Do you see? Do you see it? You create a scenario that puts them in the best light. And what happens, especially if you’re a parent or if you’ve got a roommate, once they do this once and they do it twice and they do it three times. When they do anything near that, what do you start believing? You’ll never change. She’s doing the same old thing. Oh man, I can’t believe it. Instead of, whoa, whoa, wait a second. Don’t assume the worst. Love believes the best. And then you check it out and you deal with it.
The practice is that everyone needs someone who will believe in them. Everyone needs someone who says: that fault, that sin, that weakness, that circumstance. It can’t define you. You’re God’s child, you’re valued, you’re loved, you’re gifted. And I believe, okay, you really messed up, alright? We understand that. But I believe in you.
Snapshot from Jesus’ life. It’s in the hot part of the day. It’s the part when everyone’s taking a little siesta. The righteous women have come out early in the cool of the day, but it’s John chapter 4 and here’s a woman in the hot part of the day getting water and it’s because she’s an immoral woman and she’s rejected by society.
And she’s been looking for love in all the wrong places. And Jesus is there and He asks for a drink and she can’t believe that a Jew would ask a woman or a Jew would ask someone from her Samaritan background.
And they get into this conversation and so Jesus – loving people always has truth and grace. And so, He says, “So, where’s your husband?” And she goes, “Well, I don’t have a husband,” which was honest, because she’s living with this guy and she’s had five husbands.
And Jesus informs her that He knows that and she goes, “Whoa, You must be a prophet.” And they get into this conversation about life and the meaning and how do you satisfy your soul? She was desperately trying to satisfy her soul, and man after man after man and illicit sex wasn’t delivering. And Jesus knew that. She was trying to get a good thing in a bad way and He wanted to give her life.
And so, He talked about a heavenly Father that pursues people even immoral people. Even failed people. Even people that have done really big and bad things over a long period of time.
And she discovers someone cares and believes in her. And here’s a woman that didn’t want to be seen, and she ends up going back into the town saying, “Hey! Someone who knows everything about me! I think He’s the Messiah!” And she leads an entire town and hundreds of people come to Christ because someone believed that her past could not mark her future forever.
Who in your world, who in your world needs you to look them in the eye and say, “Yeah, you blew it or there was this struggle or this is a pattern in your life. But I believe in you. I care about you. I believe in you.”
There’s a friend of mine who’s an extraordinarily gifted guy. And just, do you ever watch people kind of get a lot of darts here and darts there. And, I’ve seen him recently, he’s kind of discouraged and was more discouraged.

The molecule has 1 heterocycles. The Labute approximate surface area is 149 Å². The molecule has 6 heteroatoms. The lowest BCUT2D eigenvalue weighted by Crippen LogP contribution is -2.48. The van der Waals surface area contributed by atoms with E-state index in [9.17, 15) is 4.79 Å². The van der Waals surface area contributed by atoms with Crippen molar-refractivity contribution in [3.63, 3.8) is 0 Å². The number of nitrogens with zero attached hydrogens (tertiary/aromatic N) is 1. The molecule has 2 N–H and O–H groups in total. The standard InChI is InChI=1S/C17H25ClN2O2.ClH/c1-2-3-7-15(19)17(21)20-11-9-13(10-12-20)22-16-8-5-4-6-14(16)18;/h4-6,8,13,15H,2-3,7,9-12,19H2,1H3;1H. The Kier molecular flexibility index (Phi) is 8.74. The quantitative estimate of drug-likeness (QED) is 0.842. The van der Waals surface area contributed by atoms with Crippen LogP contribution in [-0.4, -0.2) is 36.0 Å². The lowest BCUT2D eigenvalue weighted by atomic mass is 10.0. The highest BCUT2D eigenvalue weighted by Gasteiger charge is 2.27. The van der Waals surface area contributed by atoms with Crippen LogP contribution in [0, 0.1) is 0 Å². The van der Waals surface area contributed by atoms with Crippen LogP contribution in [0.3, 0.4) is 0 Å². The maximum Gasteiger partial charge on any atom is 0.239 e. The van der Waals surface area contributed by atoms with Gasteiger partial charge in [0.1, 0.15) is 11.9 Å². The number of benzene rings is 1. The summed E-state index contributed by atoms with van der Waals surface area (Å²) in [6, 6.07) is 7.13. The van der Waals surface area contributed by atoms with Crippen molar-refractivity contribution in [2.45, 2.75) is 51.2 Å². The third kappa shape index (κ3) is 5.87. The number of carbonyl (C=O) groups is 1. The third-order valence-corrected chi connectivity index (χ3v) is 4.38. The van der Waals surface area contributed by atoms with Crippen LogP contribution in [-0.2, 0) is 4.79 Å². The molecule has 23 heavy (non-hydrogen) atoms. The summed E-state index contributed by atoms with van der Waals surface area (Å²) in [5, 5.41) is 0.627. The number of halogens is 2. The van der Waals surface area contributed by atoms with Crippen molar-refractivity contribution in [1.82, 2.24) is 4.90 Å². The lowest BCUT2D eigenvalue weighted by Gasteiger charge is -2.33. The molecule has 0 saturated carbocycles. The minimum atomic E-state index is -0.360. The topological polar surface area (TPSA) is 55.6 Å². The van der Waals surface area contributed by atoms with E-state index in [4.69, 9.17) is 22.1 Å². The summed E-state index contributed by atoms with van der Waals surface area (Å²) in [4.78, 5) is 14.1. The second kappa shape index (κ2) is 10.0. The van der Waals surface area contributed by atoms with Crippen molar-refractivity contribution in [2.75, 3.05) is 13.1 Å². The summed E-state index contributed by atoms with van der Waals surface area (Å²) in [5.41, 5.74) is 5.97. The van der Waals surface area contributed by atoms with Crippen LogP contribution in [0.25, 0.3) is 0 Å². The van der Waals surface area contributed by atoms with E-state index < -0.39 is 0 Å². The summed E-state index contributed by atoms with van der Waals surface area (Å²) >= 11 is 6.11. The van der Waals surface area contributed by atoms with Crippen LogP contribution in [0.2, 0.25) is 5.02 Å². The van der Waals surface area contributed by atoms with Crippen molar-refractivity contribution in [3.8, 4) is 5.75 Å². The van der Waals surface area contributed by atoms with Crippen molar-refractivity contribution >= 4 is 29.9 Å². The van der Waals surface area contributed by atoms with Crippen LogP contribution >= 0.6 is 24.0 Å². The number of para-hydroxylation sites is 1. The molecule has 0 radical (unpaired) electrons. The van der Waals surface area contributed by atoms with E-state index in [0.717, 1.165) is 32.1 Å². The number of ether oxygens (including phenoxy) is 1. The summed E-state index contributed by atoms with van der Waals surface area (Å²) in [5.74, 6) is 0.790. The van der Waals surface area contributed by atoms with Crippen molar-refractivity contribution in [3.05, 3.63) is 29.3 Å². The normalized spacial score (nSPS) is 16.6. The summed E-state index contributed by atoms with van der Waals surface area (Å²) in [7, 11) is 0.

And as I was praying one morning, God just prompted me, You need to go sit down and talk with this guy. And so, I did and asked him a few questions and as he began to share, I said, “Well, time out. Do you understand in your field, you’re probably one of the top three in all of America? Okay, maybe top five. I think three. Two. Do you understand God has used you to do this, this, this, this, and this?” “Yeah.” “Do you understand that these things that are getting down are about this big? You’re starting to believe the criticisms that you’re getting. I just want to tell you something. I believe in you. I’m behind you a hundred percent. And whatever you decide to do with your life, I want you to know, I’m in it with you.”
And, you know what? It wasn’t a big deal. But I watched his countenance change. And I watched what happened to him in the rest of the week. Who in your world needs to hear from you, “I believe in you”? That mistake, that divorce, that abortion, that dropping out of school, that not making the team, that lie – that can’t, it doesn’t have the power to define you. “I believe in you.” Who needs to hear that from you?
And maybe change the course of their life. You know it’s called? It’s called love. And what we’re going to learn is, when you do this, see, love never fails. Love never fails when you bear with one another and cover the sin. Love never fails when you believe in people.
Third, love hopes all things. The word is used thirty-two times in the New Testament. Eighteen times it’s translated “trust.” Ten times it’s translated “hope.” A handful of times it’s translated “hope for.”
It has the idea: to wait for and have confidence in deliverance. Usually it has the idea of salvation. Deliverance, not just from the forgiveness of your sin, but deliverance out of this world and all of its evil. And our great, great hope is heaven. The return of Christ, the anchor of our soul.
There is coming a day that no matter what’s happening, how unfair it may be, our ultimate, ultimate hope is that we have a Savior, the God man, Jesus, who died, was raised from the dead, and those who trust in Him have an eternal hope.
And practically, it’s not hope in hope. When people speak, kind of, in English or in a sort of casual way, they use hope, I would translate it, wishful thinking.